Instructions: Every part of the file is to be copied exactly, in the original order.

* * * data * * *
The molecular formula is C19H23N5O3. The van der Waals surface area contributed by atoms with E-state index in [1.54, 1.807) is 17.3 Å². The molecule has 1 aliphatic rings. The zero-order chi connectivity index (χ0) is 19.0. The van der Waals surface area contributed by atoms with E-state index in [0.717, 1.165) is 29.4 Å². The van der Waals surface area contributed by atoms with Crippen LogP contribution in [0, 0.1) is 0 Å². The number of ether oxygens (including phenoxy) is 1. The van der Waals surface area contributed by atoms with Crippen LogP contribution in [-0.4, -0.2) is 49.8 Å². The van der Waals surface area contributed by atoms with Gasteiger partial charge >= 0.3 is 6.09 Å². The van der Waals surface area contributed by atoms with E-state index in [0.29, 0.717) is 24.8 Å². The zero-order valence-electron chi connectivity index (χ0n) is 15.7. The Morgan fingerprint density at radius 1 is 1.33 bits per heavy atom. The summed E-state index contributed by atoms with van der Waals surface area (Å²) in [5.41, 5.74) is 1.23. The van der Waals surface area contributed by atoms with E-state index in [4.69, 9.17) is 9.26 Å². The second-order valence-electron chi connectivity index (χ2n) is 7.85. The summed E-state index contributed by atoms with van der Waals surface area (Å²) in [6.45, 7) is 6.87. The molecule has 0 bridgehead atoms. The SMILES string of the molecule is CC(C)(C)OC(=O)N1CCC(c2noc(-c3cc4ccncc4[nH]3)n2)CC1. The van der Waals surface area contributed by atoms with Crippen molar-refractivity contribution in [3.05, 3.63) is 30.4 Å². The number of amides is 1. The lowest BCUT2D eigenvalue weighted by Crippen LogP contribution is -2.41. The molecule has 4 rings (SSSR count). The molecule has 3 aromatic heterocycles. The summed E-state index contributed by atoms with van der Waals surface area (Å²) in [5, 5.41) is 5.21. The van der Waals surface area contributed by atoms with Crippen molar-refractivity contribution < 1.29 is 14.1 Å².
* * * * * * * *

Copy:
The molecular formula is C19H23N5O3. The van der Waals surface area contributed by atoms with E-state index in [1.54, 1.807) is 17.3 Å². The molecule has 1 aliphatic rings. The zero-order chi connectivity index (χ0) is 19.0. The van der Waals surface area contributed by atoms with E-state index in [0.717, 1.165) is 29.4 Å². The van der Waals surface area contributed by atoms with Crippen LogP contribution in [0, 0.1) is 0 Å². The number of ether oxygens (including phenoxy) is 1. The van der Waals surface area contributed by atoms with Crippen LogP contribution in [-0.4, -0.2) is 49.8 Å². The van der Waals surface area contributed by atoms with Gasteiger partial charge >= 0.3 is 6.09 Å². The van der Waals surface area contributed by atoms with E-state index in [0.29, 0.717) is 24.8 Å². The zero-order valence-electron chi connectivity index (χ0n) is 15.7. The Morgan fingerprint density at radius 1 is 1.33 bits per heavy atom. The summed E-state index contributed by atoms with van der Waals surface area (Å²) in [5.41, 5.74) is 1.23. The van der Waals surface area contributed by atoms with E-state index in [4.69, 9.17) is 9.26 Å². The second-order valence-electron chi connectivity index (χ2n) is 7.85. The summed E-state index contributed by atoms with van der Waals surface area (Å²) in [6.45, 7) is 6.87. The molecule has 0 bridgehead atoms. The SMILES string of the molecule is CC(C)(C)OC(=O)N1CCC(c2noc(-c3cc4ccncc4[nH]3)n2)CC1. The van der Waals surface area contributed by atoms with Crippen molar-refractivity contribution in [3.05, 3.63) is 30.4 Å². The number of amides is 1. The lowest BCUT2D eigenvalue weighted by Crippen LogP contribution is -2.41. The molecule has 4 rings (SSSR count). The molecule has 3 aromatic heterocycles. The summed E-state index contributed by atoms with van der Waals surface area (Å²) in [5, 5.41) is 5.21. The van der Waals surface area contributed by atoms with Crippen molar-refractivity contribution < 1.29 is 14.1 Å².